Keeping Friends

Growing YearsMaking and keeping friends requires skills that you should help your child develop. Friendships are necessary for your child to be happy and content in their world, thus teaching and encouraging these skills is important for parents and caregivers. Helping your child make and keep friends, is well worth the energy put into it. Children need friends to develop feelings of self-worth. As a parent it is your job to give your child the skills necessary for the task. In teaching these skills, you are also teaching integrity and character, skills necessary to a happy and productive adult.

Encourage your child to march to his/her own drummer (be real). Empower your child with the confidence to know that he/she is unique and special (like no other). Teach your child to value their uniqueness, and not become a carbon copy of someone else. Fitting in, is fine, but encourage your child to bring something unique to the group. Teach your child to follow his//her instincts, and be true to them.

Encourage honesty. Beware of making promises. Teach your child not to promise things that cannot done. Think before promising. Keep promises that are made. Teach your child to not lie by rewarding the truth and correcting the lie. Practice honesty at home. Beware of what you promise to your child and follow through with what you say. If something comes up that prevents you from keeping a promise, make sure you discuss it with your child, respecting their feelings.

Encourage loyalty. If others are talking about a friend, your child should ignore the conversation and move away from the group. Never indulge in gossip about a friend, and do not feel the need to tell the friend about the gossip, as it may serve to only hurt their feelings. This applies even when you are angry at a friend. Never gossip or back-stab! Never say anything about your friend that you would not be prepared to repeat to their face. If a friend tells you something in confidence, don’t talk about it to anyone else. If the confidence is something that can harmful to the friend, tell your child to share it with you, and then use your adult discretion to determine what must be done, if anything.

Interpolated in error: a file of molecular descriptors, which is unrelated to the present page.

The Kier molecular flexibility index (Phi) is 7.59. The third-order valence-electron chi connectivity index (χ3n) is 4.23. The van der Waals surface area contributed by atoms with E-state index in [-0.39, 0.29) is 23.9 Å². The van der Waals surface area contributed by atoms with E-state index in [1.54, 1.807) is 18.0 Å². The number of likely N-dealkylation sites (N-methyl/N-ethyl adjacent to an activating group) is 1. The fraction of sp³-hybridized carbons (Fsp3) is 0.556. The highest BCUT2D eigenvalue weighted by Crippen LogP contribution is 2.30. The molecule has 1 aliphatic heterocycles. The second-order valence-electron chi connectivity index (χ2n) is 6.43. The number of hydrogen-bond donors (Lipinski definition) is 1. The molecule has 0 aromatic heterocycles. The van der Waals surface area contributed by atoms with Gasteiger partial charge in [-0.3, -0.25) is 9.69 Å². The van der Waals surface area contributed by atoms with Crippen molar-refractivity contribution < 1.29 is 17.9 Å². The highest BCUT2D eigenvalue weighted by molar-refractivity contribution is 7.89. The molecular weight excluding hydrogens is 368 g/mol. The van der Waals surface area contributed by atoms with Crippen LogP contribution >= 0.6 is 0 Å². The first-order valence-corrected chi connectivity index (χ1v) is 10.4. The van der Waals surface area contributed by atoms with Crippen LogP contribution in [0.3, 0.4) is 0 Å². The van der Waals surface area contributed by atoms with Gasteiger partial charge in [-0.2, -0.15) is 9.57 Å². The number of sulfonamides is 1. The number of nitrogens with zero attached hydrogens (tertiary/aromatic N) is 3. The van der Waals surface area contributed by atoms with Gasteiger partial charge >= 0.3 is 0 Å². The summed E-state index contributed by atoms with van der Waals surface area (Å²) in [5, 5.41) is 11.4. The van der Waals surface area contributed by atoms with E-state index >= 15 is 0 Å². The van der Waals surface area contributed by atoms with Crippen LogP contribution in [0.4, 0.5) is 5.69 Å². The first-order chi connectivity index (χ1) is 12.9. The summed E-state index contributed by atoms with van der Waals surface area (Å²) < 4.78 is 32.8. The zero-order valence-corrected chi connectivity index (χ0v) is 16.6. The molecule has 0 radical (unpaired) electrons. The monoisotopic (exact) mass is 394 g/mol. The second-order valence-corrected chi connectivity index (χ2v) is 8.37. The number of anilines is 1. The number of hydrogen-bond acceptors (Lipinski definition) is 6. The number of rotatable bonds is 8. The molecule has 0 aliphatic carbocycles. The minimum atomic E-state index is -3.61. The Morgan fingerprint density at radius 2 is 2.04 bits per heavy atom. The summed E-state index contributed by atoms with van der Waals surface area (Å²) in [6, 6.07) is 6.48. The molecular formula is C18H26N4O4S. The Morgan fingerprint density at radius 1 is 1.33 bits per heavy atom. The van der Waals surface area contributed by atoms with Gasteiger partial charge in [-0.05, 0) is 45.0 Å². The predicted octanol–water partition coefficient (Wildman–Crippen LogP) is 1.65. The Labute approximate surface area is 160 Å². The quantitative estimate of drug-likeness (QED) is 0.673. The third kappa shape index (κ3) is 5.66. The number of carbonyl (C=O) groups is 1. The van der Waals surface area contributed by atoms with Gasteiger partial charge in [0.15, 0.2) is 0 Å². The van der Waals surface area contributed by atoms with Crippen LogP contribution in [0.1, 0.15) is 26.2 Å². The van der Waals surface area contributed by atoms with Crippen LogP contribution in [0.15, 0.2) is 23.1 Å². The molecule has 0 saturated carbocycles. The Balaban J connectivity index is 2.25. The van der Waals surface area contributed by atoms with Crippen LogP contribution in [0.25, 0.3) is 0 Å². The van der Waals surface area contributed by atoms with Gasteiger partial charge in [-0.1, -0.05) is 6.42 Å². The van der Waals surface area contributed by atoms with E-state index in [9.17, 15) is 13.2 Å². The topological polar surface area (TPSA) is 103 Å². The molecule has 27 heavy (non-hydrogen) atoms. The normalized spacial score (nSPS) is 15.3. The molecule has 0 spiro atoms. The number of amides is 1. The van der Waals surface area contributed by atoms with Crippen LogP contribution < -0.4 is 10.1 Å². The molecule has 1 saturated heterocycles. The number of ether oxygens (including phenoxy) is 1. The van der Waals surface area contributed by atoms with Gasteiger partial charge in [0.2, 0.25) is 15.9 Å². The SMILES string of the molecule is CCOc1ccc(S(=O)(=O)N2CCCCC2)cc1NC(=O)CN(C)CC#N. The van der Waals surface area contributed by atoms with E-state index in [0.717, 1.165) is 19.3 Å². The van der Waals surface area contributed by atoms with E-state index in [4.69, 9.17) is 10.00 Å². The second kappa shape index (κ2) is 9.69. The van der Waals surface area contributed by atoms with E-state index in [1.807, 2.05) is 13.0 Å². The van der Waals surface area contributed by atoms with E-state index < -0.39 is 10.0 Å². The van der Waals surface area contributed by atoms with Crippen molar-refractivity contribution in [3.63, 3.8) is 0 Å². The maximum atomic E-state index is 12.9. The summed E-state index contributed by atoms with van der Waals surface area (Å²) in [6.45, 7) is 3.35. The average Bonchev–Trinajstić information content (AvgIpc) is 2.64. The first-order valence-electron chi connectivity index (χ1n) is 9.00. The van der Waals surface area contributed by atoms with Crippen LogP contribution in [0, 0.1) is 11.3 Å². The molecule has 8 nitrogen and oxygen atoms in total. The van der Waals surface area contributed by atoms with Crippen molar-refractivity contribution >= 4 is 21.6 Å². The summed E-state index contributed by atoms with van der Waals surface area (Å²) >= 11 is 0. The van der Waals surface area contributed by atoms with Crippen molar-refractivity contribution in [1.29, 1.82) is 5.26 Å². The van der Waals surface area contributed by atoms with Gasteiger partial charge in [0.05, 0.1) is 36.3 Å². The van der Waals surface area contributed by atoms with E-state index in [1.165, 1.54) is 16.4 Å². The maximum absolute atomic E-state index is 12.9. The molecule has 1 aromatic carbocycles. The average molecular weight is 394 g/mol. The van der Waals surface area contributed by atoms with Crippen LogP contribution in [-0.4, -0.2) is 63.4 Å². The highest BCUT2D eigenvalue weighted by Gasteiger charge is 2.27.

Teach your child to be respectful. Good friends respect one another and show this by being openly and mutually supportive. Teach your child how to be a good listener by demonstrating how you listen to him/her. Teach it is OK to disagree if you are friends, and to respect other beliefs. Teach how to compromise in a relationship, not always demanding things go their way. Teach turn taking (especially important to the “only child”).

Your child should learn to hate actions, not people. When someone does something we do not like, it is the action we do not like, not the person. This seems simple, but it is very important that we teach tolerance. Tolerance makes your child more desirable as a friend.

Teach your child to share. Children who share with others gain friends. Sharing is an important factor in making and keeping friends.

It is important that your child knows how to allow friends to bring others into the friendship circle. The bigger the friendship circle, the better. Teach that jealously is undesirable in a friendship.